Iowa, John Linn, organized some churches. He presented
the need for missionary work among our people in the new
country at the Central Illinois Conference, held at Moline,
Illinois, in 1875, and Bishop E. R. Ames appointed the Rev.
J. Burstrom for the Swedish work in Nebraska. He was given
the whole state as his field of labor, and he had to move
his family nearly five hundred miles from Vic-
REV. OSCAR J. SWAN
toria, Illinois, his former charge. He made his home in
Sutton, Nebraska, but visited other settlements and preached
the Gospel. He labored faithfully one year and was
reappointed for his second year, but his health failed and
in January, 1877, he was called to the eternal rest. He was
a zealous and faithful man and his death was a great loss to
the new mission. The work was carried on the remaining part
of the conference year by a local preacher, who had come
from Sweden in company with a number of emigrants.
strom; St. Paul, O. W. Strombom; Saronville, Peter
Munson; Shickley, Emil Malmstrom; Stromburg and Swede
Plains, K. A. Stromberg; West Hill, O. J. Lundberg.
BY REV. R. A. WHITE
The credit for the beginning of the
work of the Lutheran church in Nebraska belongs to the
Allegheny Synod -- one of the six synods in Pennsylvania, in
connection with the General Synod. The Pittsburgh Synod of
the same state became quite a home mission body, aiding,
between 1845 and 1867, no less than one hundred and
twenty-three congregations. About the year 1857, the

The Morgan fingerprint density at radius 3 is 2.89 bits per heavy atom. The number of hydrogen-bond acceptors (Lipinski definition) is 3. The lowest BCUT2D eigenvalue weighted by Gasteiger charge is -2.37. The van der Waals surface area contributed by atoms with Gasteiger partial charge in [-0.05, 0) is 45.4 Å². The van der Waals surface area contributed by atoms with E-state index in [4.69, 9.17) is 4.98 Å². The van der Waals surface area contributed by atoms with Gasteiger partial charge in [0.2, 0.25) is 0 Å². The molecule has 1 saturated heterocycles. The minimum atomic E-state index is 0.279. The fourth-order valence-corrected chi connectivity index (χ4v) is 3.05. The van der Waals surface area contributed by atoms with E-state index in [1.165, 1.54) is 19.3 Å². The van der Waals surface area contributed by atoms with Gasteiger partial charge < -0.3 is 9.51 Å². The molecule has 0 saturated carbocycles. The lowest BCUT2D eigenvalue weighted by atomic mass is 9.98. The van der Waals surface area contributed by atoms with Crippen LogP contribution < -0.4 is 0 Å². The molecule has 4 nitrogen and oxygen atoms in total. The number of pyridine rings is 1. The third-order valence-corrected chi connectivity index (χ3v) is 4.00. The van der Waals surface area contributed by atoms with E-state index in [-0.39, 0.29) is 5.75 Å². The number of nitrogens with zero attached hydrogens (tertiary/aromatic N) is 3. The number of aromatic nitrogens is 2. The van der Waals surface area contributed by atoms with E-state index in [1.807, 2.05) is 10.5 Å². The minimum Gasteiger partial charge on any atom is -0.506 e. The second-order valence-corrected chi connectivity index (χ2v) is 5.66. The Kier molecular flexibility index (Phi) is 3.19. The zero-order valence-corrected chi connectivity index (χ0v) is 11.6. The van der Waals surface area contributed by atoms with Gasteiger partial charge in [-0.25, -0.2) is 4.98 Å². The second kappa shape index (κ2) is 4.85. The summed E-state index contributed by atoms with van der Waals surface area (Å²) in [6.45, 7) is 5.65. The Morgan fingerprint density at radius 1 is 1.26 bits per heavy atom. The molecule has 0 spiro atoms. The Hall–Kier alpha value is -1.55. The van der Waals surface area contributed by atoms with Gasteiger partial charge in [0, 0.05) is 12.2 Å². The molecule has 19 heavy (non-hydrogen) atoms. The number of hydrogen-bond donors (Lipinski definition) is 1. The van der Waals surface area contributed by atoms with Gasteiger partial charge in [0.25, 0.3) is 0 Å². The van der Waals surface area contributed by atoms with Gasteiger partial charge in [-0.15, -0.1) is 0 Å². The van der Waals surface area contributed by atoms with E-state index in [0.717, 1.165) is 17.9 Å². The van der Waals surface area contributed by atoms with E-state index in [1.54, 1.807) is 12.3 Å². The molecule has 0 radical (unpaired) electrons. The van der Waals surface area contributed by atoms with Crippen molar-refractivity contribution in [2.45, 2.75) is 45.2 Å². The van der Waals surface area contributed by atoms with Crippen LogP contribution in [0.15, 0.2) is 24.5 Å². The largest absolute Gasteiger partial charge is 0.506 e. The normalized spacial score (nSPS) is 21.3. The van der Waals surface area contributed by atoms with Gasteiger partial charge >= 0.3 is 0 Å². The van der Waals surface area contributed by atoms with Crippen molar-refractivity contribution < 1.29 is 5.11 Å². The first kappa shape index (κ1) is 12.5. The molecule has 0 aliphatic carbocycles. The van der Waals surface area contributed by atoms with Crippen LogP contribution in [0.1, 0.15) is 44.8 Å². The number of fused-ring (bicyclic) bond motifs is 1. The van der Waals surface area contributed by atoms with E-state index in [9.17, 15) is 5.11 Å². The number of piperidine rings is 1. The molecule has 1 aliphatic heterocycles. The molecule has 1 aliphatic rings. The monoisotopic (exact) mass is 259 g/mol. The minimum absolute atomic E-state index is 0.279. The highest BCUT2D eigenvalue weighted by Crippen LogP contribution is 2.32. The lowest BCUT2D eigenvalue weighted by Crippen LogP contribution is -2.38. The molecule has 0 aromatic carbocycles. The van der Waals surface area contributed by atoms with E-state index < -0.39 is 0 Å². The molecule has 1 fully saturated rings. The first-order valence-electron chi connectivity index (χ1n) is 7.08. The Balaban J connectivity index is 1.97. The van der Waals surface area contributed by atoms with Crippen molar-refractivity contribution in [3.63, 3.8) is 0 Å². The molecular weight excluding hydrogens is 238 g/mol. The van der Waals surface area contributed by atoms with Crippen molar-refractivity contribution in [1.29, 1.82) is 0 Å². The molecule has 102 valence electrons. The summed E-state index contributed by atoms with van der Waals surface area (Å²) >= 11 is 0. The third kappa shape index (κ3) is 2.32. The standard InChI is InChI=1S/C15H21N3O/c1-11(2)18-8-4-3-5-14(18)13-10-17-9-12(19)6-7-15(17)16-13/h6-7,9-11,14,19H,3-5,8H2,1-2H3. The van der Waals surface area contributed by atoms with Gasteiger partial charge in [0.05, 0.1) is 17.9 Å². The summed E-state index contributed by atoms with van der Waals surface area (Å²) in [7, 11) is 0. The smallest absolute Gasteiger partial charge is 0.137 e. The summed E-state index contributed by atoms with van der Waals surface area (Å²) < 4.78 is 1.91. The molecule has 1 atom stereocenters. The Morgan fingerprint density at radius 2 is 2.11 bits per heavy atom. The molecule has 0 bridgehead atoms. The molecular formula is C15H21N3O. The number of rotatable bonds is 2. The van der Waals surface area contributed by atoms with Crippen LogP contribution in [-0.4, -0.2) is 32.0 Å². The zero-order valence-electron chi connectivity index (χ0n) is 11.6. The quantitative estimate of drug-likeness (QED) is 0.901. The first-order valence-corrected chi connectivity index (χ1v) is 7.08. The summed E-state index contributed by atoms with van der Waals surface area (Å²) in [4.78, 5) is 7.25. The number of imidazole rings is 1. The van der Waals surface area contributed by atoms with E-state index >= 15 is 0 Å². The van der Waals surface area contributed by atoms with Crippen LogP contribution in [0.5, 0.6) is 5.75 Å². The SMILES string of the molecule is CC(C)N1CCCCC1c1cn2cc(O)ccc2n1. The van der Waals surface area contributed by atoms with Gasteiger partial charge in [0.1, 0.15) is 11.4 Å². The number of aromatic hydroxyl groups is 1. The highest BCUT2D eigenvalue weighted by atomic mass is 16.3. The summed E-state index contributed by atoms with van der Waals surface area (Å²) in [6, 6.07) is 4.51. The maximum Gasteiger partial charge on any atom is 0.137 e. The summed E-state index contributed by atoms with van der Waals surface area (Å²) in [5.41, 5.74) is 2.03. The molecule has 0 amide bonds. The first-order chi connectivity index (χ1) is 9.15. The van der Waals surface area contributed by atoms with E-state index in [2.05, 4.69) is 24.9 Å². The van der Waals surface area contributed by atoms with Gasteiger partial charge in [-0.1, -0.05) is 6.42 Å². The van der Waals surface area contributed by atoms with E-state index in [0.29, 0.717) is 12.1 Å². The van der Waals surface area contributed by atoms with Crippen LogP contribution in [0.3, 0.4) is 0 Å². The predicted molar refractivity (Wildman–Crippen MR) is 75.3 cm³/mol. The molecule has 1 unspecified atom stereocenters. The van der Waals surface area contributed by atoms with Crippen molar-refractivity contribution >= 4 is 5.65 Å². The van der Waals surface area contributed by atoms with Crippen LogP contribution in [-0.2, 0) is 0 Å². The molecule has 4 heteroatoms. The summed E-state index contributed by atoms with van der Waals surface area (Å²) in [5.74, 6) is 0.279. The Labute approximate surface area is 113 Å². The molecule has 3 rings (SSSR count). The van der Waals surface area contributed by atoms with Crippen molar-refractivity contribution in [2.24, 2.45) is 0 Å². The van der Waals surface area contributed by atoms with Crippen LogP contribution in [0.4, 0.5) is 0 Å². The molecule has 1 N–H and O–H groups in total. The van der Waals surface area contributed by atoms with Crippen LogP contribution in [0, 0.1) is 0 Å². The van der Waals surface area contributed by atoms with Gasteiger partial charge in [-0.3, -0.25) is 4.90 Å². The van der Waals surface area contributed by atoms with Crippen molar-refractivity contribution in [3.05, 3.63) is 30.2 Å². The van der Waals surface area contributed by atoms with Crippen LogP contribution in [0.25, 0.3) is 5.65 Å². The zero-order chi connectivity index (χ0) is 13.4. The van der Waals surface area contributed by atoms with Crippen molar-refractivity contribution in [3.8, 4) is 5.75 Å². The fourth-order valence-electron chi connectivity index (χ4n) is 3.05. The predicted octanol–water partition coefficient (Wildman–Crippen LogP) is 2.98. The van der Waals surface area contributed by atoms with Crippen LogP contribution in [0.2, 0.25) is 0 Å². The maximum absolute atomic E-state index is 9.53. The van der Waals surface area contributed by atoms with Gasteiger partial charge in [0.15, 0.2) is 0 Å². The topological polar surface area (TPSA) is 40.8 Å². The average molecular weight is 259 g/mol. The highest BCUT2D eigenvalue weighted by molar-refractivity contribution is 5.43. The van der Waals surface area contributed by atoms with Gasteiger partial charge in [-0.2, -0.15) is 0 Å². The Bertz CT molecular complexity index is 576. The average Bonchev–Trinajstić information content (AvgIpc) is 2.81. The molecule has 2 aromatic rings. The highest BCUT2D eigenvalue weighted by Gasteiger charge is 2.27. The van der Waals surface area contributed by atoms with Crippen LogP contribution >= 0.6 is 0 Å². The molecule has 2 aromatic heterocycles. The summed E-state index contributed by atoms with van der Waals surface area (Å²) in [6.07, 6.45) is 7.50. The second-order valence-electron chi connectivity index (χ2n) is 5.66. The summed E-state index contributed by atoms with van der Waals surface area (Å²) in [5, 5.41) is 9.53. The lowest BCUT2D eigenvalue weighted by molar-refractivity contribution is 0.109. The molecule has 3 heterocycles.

desirability of establishing mission work in the new
territory of Nebraska had been called to the attention of
the Pittsburgh Synod. But this body, having on hand all the
missionary work it could successfully care for, requested
the neighboring Allegheny Synod to take up the Nebraska
Accordingly, the Allegheny Synod, in
its annual convention in October, 1857, at Johnstown,
Pennsylvania, took the following action:
REV. PETER MUNSON
traveled by rail as far as railroads extended at that
early day, and came up the Missouri river in a steamboat,
arriving at Omaha, November 19th. He was the first Lutheran
minister to locate in Nebraska, and likely the first to set
foot on its soil. Omaha at that time was a village of about
two hundred people. At once he began to look for Lutherans
for a nucleus for a congregation. On Sunday, November 28, in
the afternoon, he preached in the Methodist church to a fair
congregation he had gathered. This was his first sermon in
his first charge.
The next Sunday, December 5th, Dr.
Kuhns again preached in the Methodist church, and organized
a congregation with the name of "Immanuel Evangelical
Lutheran Church," with nine members. The church council
consisted of Daniel Redman, Uriah Bruner, Augustus Kountze,
and Dr. Augustus Roeder. At the same meeting two persons
were confirmed, and on the next Sunday two more were
received. In 1860 two lots on Douglas street were purchased,
on which a parsonage was built in 1861, and a church was
dedicated on February 16, 1862. The congregation grew so
rapidly that it assumed self-support in 1864.
Joe Railroad, thence to Omaha by steamer on the Missouri
river, arriving the last of October.
Eli Huber, D.D., and Rev. J. G. Groenmiller, D.D., have
very properly been regarded as the pioneers of the Nebraska
Synod. They deserve to be remembered by those who are
following in the trail they made. They did their work nobly
in the face of difficulties the present generation know very
About this time, the need of an
organization on the Nebraska field was recognized. April 27,
1871, in response to a call for a convention to consider the
matter of organizing a synod in Nebraska, the following
General Synod Lutheran ministers met in Omaha: Rev. J. F.
Kuhlman and Rev. Dr. S. Aughey, Dakota City; Rev. G. A. R.
Buetow, Fontenelle; Rev. G. H. N. Peters and Rev. Ira C.
The new synod began to grow at once.
Every convention would report an increase of ministers,
churches, and members. By 1880 the clerical members had
grown to twenty-four, churches to thirty, besides twenty
preaching stations, and a communicant membership of more